Hi marmorine,

> and there I was stumped at first, wondering what is
> destructive, what is not and so forth (or what that even IS)

You are right. It is a confusing issue. Let me try to explain it a
little.

An operation is destructive when it modifies a data structure in such a
way that other places in the program, which refer to that structure, can
see the modifications.

Set the value of a symbol 'A' to a list:

   : (setq A '(a b c d))
   -> (a b c d)

then set another symbol 'B' to the same list:

   : (setq B A)
   -> (a b c d)


Now we can NON-destructively exchange the first two elements of the list
(the CAR and the CADR) in A:

   : (setq A (cons (cadr A) (car A) (cddr A)))
   -> (b a c d)

Now 'A' contains (b a c d), while 'B' still points to the old list:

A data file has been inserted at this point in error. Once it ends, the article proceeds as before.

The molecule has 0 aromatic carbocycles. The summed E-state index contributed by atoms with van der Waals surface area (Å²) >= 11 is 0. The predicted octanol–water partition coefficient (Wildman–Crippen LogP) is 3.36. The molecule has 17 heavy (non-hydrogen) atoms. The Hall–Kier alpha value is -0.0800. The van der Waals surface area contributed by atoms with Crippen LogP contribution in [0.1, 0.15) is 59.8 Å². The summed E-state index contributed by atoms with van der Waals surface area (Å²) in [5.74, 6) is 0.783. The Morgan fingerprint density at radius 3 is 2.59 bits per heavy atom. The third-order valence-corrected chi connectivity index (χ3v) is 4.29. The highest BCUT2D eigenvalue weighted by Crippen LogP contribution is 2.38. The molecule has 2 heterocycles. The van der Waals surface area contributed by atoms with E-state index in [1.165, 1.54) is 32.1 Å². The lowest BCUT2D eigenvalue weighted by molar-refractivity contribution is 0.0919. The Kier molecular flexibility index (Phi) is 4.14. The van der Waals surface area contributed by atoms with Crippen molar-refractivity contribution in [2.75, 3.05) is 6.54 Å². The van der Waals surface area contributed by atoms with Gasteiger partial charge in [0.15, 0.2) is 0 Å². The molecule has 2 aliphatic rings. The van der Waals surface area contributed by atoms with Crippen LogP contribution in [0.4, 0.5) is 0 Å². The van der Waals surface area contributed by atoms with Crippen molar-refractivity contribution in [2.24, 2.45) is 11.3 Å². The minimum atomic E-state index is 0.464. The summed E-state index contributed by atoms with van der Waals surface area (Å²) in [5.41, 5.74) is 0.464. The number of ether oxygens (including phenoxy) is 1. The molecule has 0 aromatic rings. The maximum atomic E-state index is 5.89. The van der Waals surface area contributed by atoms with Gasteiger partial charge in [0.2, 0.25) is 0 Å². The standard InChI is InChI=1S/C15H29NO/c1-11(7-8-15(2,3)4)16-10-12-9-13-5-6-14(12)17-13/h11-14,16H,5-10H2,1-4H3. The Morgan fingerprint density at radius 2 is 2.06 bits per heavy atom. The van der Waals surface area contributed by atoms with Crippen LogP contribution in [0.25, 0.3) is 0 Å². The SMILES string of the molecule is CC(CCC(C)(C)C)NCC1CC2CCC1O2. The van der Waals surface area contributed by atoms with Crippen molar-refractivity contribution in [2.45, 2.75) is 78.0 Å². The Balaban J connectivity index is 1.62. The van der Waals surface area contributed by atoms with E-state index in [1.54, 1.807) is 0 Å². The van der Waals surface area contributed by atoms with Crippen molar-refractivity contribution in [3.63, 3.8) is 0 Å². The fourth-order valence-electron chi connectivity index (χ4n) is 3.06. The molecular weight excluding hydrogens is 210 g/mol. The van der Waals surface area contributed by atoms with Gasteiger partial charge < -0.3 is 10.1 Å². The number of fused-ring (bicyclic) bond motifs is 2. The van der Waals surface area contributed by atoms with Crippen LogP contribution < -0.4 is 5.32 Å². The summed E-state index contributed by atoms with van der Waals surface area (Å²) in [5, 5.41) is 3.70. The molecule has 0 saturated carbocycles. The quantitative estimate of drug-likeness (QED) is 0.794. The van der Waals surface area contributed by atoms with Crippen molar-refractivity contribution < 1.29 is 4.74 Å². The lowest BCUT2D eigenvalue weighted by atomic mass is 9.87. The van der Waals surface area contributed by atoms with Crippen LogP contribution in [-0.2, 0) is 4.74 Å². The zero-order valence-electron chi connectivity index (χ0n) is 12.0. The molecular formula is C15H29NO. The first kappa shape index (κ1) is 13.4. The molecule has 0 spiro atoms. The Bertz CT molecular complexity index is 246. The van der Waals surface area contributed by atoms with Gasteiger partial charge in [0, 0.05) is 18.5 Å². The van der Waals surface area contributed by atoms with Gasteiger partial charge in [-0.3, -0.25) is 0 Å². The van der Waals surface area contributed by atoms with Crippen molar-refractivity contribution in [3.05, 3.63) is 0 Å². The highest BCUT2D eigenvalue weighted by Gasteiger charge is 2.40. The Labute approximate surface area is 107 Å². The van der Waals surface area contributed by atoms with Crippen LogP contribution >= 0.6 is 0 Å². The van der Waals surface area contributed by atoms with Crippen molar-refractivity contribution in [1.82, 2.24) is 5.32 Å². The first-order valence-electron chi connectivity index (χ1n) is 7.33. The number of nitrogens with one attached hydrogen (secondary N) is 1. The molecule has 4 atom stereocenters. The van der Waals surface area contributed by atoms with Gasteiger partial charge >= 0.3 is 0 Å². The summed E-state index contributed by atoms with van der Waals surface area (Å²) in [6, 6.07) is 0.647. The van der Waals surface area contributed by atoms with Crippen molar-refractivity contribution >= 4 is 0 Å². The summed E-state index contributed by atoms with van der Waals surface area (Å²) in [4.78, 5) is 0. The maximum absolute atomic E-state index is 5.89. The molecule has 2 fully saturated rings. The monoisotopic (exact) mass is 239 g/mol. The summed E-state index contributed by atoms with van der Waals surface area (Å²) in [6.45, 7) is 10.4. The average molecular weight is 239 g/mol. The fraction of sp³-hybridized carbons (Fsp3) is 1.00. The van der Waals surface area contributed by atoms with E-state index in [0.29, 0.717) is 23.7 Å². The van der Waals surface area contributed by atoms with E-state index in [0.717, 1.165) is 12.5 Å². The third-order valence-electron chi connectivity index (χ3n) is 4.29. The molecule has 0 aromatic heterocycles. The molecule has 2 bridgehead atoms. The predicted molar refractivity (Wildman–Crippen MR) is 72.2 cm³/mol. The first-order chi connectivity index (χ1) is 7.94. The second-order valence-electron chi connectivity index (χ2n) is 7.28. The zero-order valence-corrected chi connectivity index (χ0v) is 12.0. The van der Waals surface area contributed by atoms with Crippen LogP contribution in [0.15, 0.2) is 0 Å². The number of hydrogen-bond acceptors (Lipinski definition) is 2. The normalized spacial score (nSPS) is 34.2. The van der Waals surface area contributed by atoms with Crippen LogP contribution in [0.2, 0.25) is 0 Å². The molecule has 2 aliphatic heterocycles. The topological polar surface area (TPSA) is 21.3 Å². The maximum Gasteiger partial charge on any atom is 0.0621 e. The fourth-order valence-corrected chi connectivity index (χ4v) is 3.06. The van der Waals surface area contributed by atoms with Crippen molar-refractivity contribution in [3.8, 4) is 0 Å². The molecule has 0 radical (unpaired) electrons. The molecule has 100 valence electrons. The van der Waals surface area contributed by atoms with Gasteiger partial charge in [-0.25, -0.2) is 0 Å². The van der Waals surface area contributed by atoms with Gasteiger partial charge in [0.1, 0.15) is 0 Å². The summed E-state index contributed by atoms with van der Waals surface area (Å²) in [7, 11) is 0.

: B
   -> (a b c d)


Now let's do the same destructively:

   : (setq A '(a b c d))
   -> (a b c d)

   : (setq B A)
   -> (a b c d)

Both 'A' and 'B' point to the same list again.

A destructive modification of the list could be done as:

   : (xchg (cdr A) A)
   -> b

As we can see, the first two elements are exchanged, as before:

   : A
   -> (b a c d)

But now the value of 'B' has changed too:

   : B
   -> (b a c d)

This is, because the list (both pointed to by 'A' and 'B') was modified
destructively. This may be desired or not, depending on the situation.

♪♫ Alex
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